Root canal morphology and variations in mandibular second molar teeth of an Indian population: an in vivo cone-beam computed tomography analysis

Ajinkya Mansing Pawar, Mansing Pawar, Anda Kfir, Shishir Singh, Prashant Salve, Bhagyashree Thakur, Prasanna Neelakantan

Research output: Contribution to journalArticlepeer-review

Abstract

Objectives: This study aims to investigate the root canal morphology of permanent mandibular second molars of an Indian population in vivo using cone-beam computed tomography (CBCT) images. Methods: CBCT images (n = 983; males = 489, females = 494) of untreated, completely developed permanent mandibular second molar teeth were examined. CBCT scans were acquired as part of diagnosis and treatment planning for treatments unrelated to the present study. The number of roots and root canals were recorded. Canal configuration was classified based on Vertucci’s and Fan’s classifications. Results: The most common configuration was two-root (79.35%) and three-root canals (53.50%). The incidence of three-rooted molars was 7.53%, whereas 13.12% of the studied teeth studied have fused roots with C-shaped canals. The predominant canal morphology in the mesial roots was Vertucci’s type IV (45.17%), followed by type II (32.55%), type I (7.23%), type V (1.02%), and type III (0.91%). The distal root in contrast showed type I (61.14%) as the predominant canal configuration, followed by type II (18.21%) and type IV (7.53%). The incidence of three-rooted molars was higher in males (n = 55; 5.59%) than in females (n = 19; 1.94%) (p < 0.01). The canals in the extra roots exhibited type I (100%) root canal morphology. In teeth with C-shaped root canal (13.12%), the variations in the coronal, middle, and apical third ranged from C1 to C4. Conclusions: Root canal systems of the mesial roots of mandibular second molars of the study population demonstrated a high degree of variability. While three roots were rare, there was a sexual predisposition. Fused roots with C-shaped canals were rare and demonstrated significant variations from the coronal to apical third. Clinical relevance: Root canal morphology can demonstrate variations based on race and sex of patients. Clinicians must always consider the possible variations to ensure successful endodontic treatment.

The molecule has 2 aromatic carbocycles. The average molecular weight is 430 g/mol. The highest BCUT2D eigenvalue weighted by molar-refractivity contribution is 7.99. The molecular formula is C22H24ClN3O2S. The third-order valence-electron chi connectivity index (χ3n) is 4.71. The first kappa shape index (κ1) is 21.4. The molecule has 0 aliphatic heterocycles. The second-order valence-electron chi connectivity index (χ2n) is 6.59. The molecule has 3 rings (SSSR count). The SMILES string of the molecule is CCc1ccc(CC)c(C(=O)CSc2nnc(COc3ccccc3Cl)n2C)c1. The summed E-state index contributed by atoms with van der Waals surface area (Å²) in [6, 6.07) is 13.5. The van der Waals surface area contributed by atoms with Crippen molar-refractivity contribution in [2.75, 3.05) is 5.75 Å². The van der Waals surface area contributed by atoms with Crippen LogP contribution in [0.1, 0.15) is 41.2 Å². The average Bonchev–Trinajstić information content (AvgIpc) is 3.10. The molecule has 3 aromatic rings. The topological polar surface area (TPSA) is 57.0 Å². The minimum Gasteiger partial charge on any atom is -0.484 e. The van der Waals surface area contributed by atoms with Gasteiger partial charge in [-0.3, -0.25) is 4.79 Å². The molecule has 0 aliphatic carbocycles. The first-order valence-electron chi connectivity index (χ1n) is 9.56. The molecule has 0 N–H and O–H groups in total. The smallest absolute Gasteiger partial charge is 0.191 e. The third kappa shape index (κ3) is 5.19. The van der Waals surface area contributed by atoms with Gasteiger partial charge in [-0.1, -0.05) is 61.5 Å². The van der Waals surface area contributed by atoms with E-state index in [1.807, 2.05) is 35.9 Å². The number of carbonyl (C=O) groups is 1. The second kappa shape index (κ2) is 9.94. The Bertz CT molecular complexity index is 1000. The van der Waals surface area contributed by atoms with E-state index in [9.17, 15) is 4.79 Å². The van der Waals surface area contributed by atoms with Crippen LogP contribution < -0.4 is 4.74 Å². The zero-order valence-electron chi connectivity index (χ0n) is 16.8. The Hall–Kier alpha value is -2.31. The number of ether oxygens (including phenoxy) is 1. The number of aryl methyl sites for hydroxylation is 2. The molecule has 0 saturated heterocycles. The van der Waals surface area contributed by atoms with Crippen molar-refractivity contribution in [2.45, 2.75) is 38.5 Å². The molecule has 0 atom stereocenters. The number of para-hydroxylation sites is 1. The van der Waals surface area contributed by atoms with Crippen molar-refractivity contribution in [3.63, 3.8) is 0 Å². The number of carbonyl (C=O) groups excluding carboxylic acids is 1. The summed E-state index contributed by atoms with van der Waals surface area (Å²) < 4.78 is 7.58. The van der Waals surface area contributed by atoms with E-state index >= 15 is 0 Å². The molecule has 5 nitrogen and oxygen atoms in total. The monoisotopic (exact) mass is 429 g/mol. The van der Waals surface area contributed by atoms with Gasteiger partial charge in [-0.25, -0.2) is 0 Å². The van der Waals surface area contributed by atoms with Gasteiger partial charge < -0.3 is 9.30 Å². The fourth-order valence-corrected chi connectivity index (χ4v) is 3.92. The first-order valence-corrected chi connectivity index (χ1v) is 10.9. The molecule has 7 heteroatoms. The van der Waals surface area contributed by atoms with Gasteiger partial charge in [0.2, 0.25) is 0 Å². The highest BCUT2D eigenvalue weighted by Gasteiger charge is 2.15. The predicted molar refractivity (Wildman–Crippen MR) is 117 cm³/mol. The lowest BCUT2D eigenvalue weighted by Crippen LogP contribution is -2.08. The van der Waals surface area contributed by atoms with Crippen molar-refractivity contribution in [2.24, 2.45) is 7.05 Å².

Original languageEnglish
Pages (from-to)2801-2809
Number of pages9
JournalClinical Oral Investigations
Volume21
Issue number9
DOIs
StatePublished - 1 Dec 2017

Keywords

  • Anatomy
  • CBCT
  • Mandibular second molars
  • Morphology
  • Root canal

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